Texas family law sets the amount of child support as a percentage of monthly income after taxes and some expenses. 20% for one child, 25% for two, 30% for three and so on. Texas family law will make those percentage points lower if the parent has other children to support. A court can order higher amounts if the need can be proven.
The parent paying child support may also have to keep the child on his or her insurance, or pay medical support to the primary caregiver. For folks who receive paychecks, setting child support should be easy. When the parent is changing jobs, owns a business or works for a temporary agency, setting the child support amount can be more of a challenge.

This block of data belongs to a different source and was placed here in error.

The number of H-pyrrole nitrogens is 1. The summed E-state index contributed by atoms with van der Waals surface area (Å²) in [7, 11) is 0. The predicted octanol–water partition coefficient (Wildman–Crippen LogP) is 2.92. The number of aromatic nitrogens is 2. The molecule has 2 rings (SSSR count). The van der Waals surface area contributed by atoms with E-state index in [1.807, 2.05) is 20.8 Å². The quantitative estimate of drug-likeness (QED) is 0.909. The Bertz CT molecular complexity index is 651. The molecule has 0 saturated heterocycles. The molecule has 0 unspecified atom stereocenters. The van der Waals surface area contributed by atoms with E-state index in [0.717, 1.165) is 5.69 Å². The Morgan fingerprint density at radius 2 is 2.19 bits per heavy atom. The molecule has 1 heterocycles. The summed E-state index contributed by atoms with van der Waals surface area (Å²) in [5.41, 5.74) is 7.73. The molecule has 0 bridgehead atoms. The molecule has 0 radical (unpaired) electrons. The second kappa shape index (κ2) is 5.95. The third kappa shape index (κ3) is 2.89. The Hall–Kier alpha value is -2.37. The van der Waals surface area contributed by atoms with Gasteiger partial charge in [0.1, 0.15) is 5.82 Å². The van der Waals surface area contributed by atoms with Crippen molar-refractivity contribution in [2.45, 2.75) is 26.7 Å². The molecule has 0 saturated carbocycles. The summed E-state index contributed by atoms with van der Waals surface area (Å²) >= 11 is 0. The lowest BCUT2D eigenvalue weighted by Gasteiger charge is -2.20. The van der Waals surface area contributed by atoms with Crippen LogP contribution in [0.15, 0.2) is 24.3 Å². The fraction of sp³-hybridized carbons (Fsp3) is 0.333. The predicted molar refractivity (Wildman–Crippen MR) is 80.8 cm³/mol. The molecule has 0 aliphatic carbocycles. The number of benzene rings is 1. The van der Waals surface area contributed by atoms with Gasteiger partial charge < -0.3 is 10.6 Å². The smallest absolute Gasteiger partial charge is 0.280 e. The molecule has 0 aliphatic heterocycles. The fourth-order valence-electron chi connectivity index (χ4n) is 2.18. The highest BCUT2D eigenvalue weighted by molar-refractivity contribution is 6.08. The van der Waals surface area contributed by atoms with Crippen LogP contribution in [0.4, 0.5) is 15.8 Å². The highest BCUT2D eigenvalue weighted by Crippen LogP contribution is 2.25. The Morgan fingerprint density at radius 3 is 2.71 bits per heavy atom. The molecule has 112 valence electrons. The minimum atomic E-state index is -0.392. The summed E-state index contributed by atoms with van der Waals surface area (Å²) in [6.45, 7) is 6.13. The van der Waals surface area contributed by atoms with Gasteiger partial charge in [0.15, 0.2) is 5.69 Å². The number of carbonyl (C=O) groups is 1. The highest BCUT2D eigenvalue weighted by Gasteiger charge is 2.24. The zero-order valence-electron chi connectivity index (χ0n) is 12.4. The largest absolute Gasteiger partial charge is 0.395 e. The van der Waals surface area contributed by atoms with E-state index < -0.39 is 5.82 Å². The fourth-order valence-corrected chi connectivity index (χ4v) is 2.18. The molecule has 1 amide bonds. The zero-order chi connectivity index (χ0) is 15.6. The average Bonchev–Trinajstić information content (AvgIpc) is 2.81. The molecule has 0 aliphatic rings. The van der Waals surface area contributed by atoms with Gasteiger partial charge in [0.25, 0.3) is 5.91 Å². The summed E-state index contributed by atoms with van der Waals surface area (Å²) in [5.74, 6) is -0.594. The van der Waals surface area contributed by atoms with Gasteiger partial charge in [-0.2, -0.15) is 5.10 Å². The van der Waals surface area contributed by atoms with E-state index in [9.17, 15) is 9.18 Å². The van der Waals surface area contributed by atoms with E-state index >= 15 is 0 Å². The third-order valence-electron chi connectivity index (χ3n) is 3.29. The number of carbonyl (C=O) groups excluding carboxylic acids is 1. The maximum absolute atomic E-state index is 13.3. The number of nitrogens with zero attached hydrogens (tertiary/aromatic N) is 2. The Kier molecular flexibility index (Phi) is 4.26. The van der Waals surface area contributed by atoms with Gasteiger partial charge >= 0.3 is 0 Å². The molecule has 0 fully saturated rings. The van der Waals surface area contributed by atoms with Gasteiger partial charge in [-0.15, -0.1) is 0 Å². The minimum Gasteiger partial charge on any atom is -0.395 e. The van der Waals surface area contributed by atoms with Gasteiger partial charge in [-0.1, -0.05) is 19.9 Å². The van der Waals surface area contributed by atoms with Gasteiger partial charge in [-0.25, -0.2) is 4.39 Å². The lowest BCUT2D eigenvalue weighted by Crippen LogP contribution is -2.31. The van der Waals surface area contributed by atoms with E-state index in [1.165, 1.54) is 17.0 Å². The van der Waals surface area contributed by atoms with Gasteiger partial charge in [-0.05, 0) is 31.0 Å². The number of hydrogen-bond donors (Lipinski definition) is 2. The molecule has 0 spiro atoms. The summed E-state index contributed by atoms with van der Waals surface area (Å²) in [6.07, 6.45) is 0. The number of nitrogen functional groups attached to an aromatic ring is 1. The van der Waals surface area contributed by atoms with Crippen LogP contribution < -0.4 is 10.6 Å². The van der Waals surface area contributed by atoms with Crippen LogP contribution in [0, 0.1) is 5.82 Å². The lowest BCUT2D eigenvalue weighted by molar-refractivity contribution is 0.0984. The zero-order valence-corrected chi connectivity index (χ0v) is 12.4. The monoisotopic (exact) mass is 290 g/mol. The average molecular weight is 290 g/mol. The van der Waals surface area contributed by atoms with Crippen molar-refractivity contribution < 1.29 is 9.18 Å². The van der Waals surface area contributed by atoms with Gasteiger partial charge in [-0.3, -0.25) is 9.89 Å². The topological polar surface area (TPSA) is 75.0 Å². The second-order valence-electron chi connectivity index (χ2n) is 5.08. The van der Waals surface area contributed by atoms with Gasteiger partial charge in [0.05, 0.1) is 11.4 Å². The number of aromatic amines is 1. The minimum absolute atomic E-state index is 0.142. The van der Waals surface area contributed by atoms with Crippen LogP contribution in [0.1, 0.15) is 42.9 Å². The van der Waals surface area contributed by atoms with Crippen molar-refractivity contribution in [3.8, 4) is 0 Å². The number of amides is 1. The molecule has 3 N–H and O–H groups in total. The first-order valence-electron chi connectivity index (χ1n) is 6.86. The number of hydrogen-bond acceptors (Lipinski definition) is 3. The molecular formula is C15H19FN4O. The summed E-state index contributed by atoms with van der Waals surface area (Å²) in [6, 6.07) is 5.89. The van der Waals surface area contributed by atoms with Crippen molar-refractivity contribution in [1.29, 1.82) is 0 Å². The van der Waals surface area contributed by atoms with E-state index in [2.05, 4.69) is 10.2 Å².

The obligation to pay child support begins at the time of separation of the parents. If parents are separated for a period of time before the filing of a divorce or custody case, the parent who will pay support may end up owing a bill for back support. Also, a court can consider the special needs of a child in setting the child support amount. Special needs can be a disability, illness or injury for example.